Is there Justice for LGBTQ+ Victims?

MatthewsPlace.com
Sep 24 · 4 min read

by Christine Kinori

There is a variation in how different groups of people get justice, especially in international courts. Some people get justice faster, others take time, and for some, justice does not come their way. Lesbian, gay, bisexual, transgender, and queer (LGBTQ+) victims are faced with many challenges, some of which are serious criminal offenses. They, therefore, end up becoming victims because of their sexual orientation.
Here comes the big question, is there justice for LGBTQ+ victims?

Below are some of the issues that affect the LGBTQ+ community, as we aim to find out if there is justice for LGBTQ+ victims or not.

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Discrimination & Harassment

Another challenge that the victims experience is discrimination. In certain communities, queer people are classified as outcasts, hence isolated. When they complain of having undergone criminal acts such as rape and sexual harassment, they are ignored.

When trying to seek justice in law courts, the process is long, and the dominating challenges are discrimination and harassment. The process, therefore, discourages them from attempting to seek justice.

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Inadequate Resources for LGBTQ+ Victims

The support system is also limited, discouraging the victims from expressing any form of violence they undergo. Such victims, therefore, become dependent on other people, some of whom are their abusers. Getting justice in such a condition is tricky; hence justice is not realized in the long-run.

Flat-out Refusal to Serve LGBTQ+ Victims

When seeking justice at the courts, the magistrates are biased and have an attitude towards the LGBTQ+ community. The prosecutors also present the cases without tangible evidence, which makes the victims lose cases. On losing cases, the victims feel discriminated against and not report more cases when their rights infringed.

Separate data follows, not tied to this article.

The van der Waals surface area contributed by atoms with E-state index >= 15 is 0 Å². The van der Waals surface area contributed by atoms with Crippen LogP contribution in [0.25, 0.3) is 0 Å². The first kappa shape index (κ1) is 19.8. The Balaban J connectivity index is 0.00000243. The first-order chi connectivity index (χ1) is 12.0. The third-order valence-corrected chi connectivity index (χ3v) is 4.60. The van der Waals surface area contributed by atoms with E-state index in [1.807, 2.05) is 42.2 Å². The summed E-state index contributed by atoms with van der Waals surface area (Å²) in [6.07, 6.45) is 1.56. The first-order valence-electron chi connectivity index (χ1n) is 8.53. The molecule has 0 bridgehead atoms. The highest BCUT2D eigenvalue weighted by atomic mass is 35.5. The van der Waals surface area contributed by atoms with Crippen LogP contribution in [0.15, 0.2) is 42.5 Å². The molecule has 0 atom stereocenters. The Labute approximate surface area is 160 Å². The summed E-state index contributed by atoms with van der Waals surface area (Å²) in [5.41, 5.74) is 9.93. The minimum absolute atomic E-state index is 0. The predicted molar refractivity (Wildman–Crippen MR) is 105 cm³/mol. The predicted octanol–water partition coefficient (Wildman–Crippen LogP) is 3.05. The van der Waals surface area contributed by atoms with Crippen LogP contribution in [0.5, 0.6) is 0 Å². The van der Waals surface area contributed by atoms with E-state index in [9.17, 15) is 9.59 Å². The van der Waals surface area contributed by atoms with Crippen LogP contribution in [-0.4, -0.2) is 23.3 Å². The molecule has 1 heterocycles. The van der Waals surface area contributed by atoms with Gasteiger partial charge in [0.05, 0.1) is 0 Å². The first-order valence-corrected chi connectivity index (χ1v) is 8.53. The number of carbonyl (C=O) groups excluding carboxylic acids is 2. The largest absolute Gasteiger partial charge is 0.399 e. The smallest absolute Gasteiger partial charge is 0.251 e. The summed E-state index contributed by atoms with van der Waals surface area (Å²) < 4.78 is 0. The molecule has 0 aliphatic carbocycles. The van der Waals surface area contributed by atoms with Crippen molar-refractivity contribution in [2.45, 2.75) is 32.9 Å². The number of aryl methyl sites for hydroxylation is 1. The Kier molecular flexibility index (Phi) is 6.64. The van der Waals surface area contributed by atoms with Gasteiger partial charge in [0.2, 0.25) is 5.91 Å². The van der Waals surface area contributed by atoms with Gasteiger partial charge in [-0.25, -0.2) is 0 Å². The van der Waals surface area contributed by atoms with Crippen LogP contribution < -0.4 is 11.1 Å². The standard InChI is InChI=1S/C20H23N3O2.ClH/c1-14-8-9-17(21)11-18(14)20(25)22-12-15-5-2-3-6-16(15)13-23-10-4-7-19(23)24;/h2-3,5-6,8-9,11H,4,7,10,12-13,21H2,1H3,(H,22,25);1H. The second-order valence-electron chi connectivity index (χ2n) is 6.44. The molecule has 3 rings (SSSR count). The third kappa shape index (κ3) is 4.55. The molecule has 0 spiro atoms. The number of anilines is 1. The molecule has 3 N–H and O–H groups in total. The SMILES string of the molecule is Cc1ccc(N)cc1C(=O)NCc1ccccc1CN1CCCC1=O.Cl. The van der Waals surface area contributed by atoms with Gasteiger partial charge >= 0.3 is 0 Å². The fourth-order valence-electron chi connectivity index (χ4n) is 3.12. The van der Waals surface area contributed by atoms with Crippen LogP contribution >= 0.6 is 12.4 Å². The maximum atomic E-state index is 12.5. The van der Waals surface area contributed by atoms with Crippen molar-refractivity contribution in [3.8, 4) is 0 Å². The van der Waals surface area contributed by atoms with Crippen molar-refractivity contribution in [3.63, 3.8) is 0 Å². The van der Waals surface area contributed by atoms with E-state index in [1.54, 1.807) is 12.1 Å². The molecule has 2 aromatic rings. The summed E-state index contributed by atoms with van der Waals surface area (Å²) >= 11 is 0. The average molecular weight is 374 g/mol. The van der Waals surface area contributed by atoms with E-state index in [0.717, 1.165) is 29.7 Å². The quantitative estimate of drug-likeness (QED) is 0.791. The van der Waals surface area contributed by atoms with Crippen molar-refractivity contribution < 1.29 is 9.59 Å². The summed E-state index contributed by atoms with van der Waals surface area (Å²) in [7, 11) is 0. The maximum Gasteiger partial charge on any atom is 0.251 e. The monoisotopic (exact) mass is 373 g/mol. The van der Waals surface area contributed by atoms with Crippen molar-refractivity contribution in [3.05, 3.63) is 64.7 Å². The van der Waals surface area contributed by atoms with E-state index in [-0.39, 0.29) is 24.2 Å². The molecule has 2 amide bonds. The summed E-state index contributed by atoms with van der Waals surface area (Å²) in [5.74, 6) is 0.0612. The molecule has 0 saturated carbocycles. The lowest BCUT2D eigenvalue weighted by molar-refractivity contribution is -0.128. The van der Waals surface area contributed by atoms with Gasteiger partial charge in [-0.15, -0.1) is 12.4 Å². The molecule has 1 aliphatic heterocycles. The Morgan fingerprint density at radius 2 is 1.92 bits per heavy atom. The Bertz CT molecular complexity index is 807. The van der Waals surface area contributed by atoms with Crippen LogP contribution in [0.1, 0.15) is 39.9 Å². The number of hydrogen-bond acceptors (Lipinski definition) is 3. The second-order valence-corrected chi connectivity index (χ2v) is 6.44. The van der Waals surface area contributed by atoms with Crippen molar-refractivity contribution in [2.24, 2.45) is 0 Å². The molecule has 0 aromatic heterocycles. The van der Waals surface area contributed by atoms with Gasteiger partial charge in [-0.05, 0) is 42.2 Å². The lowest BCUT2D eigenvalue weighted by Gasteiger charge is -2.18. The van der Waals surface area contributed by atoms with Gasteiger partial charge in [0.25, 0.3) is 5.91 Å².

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Failure to Clearly Explain the Rules Regarding LGBTQ+ Victims

Most victims do not know their rights; hence, they do not know what to do when their rights are violated.

When seeking justice, court professionals meant to help the victims keep them off. At times, the sentence to the perpetrators is not clearly stated. Therefore, the system is not transparent, and due to its weakness, the chances of losing cases are very high.

Lack of Specific & Focused Services

After getting their rights violated, they still end up living with the violators without any form of safety. As a result, violence continues. At times the perpetrators get a perfect chance to interfere with the justice procedures, ending up not getting justice.

There may be clearly stated rules that govern the handling of LGBTQ+ victims. However, the procedure of getting an individual victim to get their justice is, at most times, complicated in most countries. Most victims, therefore, do not get justice, bringing us to the conclusion that there is very little overall justice for LGBTQ+ victims.

About the Author:

Christine claims to have somewhat unhealthy addiction to TV and reading, as it is a fun way to keep herself occupied during the long journeys for her travel writing. She is also a believer of letting people be their beautiful selves. To her, love is love and it is the greatest gift we have as humans.

Matthew’s Place

MatthewsPlace.com

MatthewsPlace.com

Written by

MatthewsPlace.com is a program of the Matthew Shepard Foundation| Words by & for LGBTQ+ youth | #EraseHate | Want to submit? Email sara@matthewshepard.org

Matthew’s Place

MatthewsPlace.com is a program of the Matthew Shepard Foundation| Words by & for LGBTQ+ youth | #EraseHate | Want to submit for our publication? Email sara@matthewshepard.org

MatthewsPlace.com

Written by

MatthewsPlace.com is a program of the Matthew Shepard Foundation| Words by & for LGBTQ+ youth | #EraseHate | Want to submit? Email sara@matthewshepard.org

Matthew’s Place

MatthewsPlace.com is a program of the Matthew Shepard Foundation| Words by & for LGBTQ+ youth | #EraseHate | Want to submit for our publication? Email sara@matthewshepard.org

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